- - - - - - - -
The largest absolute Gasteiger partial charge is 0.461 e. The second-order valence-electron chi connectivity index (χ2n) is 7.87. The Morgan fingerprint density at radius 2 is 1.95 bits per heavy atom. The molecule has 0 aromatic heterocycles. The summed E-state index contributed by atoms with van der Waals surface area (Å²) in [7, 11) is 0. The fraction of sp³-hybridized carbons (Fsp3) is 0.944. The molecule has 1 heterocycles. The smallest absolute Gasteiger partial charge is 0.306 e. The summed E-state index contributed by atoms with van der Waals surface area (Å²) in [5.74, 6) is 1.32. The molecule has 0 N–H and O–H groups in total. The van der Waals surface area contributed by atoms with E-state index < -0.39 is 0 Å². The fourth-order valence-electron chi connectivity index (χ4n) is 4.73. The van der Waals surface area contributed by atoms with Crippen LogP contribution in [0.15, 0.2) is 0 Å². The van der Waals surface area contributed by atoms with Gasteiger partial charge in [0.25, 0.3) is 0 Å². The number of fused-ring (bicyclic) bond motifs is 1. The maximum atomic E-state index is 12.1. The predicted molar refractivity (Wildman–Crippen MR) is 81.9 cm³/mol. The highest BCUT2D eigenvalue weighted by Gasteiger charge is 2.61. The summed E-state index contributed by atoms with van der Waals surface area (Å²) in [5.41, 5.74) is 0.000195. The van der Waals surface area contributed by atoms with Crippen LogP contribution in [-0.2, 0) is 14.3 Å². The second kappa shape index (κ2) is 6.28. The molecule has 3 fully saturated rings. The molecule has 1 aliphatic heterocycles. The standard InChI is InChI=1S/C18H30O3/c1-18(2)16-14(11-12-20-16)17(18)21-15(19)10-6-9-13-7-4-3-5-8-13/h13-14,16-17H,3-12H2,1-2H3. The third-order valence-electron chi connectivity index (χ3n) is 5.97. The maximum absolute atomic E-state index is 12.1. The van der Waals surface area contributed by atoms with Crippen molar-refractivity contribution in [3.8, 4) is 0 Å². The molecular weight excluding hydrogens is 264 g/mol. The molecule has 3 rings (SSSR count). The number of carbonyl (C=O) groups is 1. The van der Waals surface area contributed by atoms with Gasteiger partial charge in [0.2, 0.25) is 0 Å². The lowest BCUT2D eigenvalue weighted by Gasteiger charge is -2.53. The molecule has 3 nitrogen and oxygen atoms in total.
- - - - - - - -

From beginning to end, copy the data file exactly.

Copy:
The largest absolute Gasteiger partial charge is 0.461 e. The second-order valence-electron chi connectivity index (χ2n) is 7.87. The Morgan fingerprint density at radius 2 is 1.95 bits per heavy atom. The molecule has 0 aromatic heterocycles. The summed E-state index contributed by atoms with van der Waals surface area (Å²) in [7, 11) is 0. The fraction of sp³-hybridized carbons (Fsp3) is 0.944. The molecule has 1 heterocycles. The smallest absolute Gasteiger partial charge is 0.306 e. The summed E-state index contributed by atoms with van der Waals surface area (Å²) in [5.74, 6) is 1.32. The molecule has 0 N–H and O–H groups in total. The van der Waals surface area contributed by atoms with E-state index < -0.39 is 0 Å². The fourth-order valence-electron chi connectivity index (χ4n) is 4.73. The van der Waals surface area contributed by atoms with Crippen LogP contribution in [0.15, 0.2) is 0 Å². The van der Waals surface area contributed by atoms with Gasteiger partial charge in [0.25, 0.3) is 0 Å². The number of fused-ring (bicyclic) bond motifs is 1. The maximum atomic E-state index is 12.1. The predicted molar refractivity (Wildman–Crippen MR) is 81.9 cm³/mol. The highest BCUT2D eigenvalue weighted by Gasteiger charge is 2.61. The summed E-state index contributed by atoms with van der Waals surface area (Å²) in [5.41, 5.74) is 0.000195. The van der Waals surface area contributed by atoms with Crippen LogP contribution in [-0.2, 0) is 14.3 Å². The second kappa shape index (κ2) is 6.28. The molecule has 3 fully saturated rings. The molecule has 1 aliphatic heterocycles. The standard InChI is InChI=1S/C18H30O3/c1-18(2)16-14(11-12-20-16)17(18)21-15(19)10-6-9-13-7-4-3-5-8-13/h13-14,16-17H,3-12H2,1-2H3. The third-order valence-electron chi connectivity index (χ3n) is 5.97. The maximum absolute atomic E-state index is 12.1. The van der Waals surface area contributed by atoms with Crippen molar-refractivity contribution in [3.8, 4) is 0 Å². The molecular weight excluding hydrogens is 264 g/mol. The molecule has 3 rings (SSSR count). The number of carbonyl (C=O) groups is 1. The van der Waals surface area contributed by atoms with Gasteiger partial charge in [0.2, 0.25) is 0 Å². The lowest BCUT2D eigenvalue weighted by Gasteiger charge is -2.53. The molecule has 3 nitrogen and oxygen atoms in total.